You are probably doing this when you are studying and scrolling, but it is changing your entire body. The ordinary headset weighs 5kg so that it’s not surprising that keeping it vertical seems like a job. Australian investigators David Shahar and Mark Sayers have discovered that lots of teenagers are growing an excess bone at the bottom of the back of the skulls as a consequence of bad posture. It is the type of growth they would only see in older men and women, people that have a life of adapting to the mind’s load. But young men and women are growing it to support weak muscles whenever they drifted ahead.
What is impacting our posture?
- Infamous text neck: Looking down in your cellphone makes your throat muscles bend forwards to maintain the weight of your mind.
- The common desk neck : Our bodies are made for movement.
- The way you sleep: When you sleep, your body will break in exactly the same position for extended stretches. Sleeping on your back or on your side is usually advocated, sleeping on your stomach isn’t. And it can help to use cushions to support the natural curve of the spine.
- All that worrying: Tense shoulders often accompany pressure, adding to a neck woes. Yoga and meditation can help you unwind.
It Is more than a pain in the Throat
“Bad posture may lead to cervicogenic headaches,” says Mumbai physiotherapist Dr Priyal Merchant. “Occasionally, if people don’t realise that these headaches originate from the throat, they take medicines or painkillers to treat them without dealing with the origin of the problem.” If your posture is bad, you run the danger of having Upper Crossed Syndrome, a muscle imbalance characterised by weak upper-back muscles and tightness on the front of your chest.
Get your Mind in the game; do these twice a day
Exercises: Repeat 10 times and hold for 10 seconds Every Time
- Chin tucks: Place your fingers in your own chin and pull it backward on your spine.
- Shoulder strengthening: Keep your shoulders relaxed. Then, push them back, hold and release.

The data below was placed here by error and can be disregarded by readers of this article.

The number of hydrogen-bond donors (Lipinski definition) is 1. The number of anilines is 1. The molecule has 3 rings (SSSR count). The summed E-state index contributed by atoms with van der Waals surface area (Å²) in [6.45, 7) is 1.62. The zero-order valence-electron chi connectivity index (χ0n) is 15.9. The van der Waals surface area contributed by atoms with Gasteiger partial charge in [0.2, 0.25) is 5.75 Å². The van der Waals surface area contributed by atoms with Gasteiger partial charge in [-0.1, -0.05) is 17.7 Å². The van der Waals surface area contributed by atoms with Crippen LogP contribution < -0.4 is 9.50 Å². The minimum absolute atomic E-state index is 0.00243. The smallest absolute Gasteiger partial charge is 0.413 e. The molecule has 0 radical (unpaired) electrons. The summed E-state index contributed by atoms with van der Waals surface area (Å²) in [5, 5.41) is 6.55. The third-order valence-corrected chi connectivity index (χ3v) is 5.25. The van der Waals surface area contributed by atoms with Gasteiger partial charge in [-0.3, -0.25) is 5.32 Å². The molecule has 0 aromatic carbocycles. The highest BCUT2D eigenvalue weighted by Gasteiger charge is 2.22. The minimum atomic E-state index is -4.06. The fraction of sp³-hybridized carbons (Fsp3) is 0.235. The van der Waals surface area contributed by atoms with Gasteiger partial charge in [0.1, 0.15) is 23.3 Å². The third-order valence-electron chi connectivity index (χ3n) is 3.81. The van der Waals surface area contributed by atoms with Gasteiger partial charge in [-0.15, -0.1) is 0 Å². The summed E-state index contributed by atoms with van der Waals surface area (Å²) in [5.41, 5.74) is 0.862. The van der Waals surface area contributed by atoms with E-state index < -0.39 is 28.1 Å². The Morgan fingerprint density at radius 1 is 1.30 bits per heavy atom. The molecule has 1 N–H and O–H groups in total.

Stretches: Repeat three times and hold for 20-30 minutes each time
- Stand straight: Put your right hand on your back (your elbow must form a right angle). Place your left hand on the right side of your mind and pull on your head to the left. Repeat this for the left side also.
In a work desk, sit together with your neck upright, elbows close to your torso and back spine. Ensure that the top of your monitor is at or just below eye level. “You should not slouch however, you shouldn’t be arching your back either,” says Dr Merchant. Your toes must also be placed flat on the ground; foot rests might help.
“You must ideally stand up every 30-40 minutes and walk around the office for a brief length of time,” states Dr Merchant.
Get tech to assist
Sit App Straight: Lots of programs and browser extensions are designed for posture improvement.
- Limber, a Chrome extension, reminds you to stretch and loosen up at regular intervals when you’re on your computer.
- Perfect Posture (Android) uses your phone’s detectors to make posture readings dependent on the angle where your device is held. It also sends notifications to remind you to modify your posture.
- The Only Align app (iOS) also finds bad posture and sends you reminders for posture correction. Additionally, it reminds you to do neck stretches at regular intervals.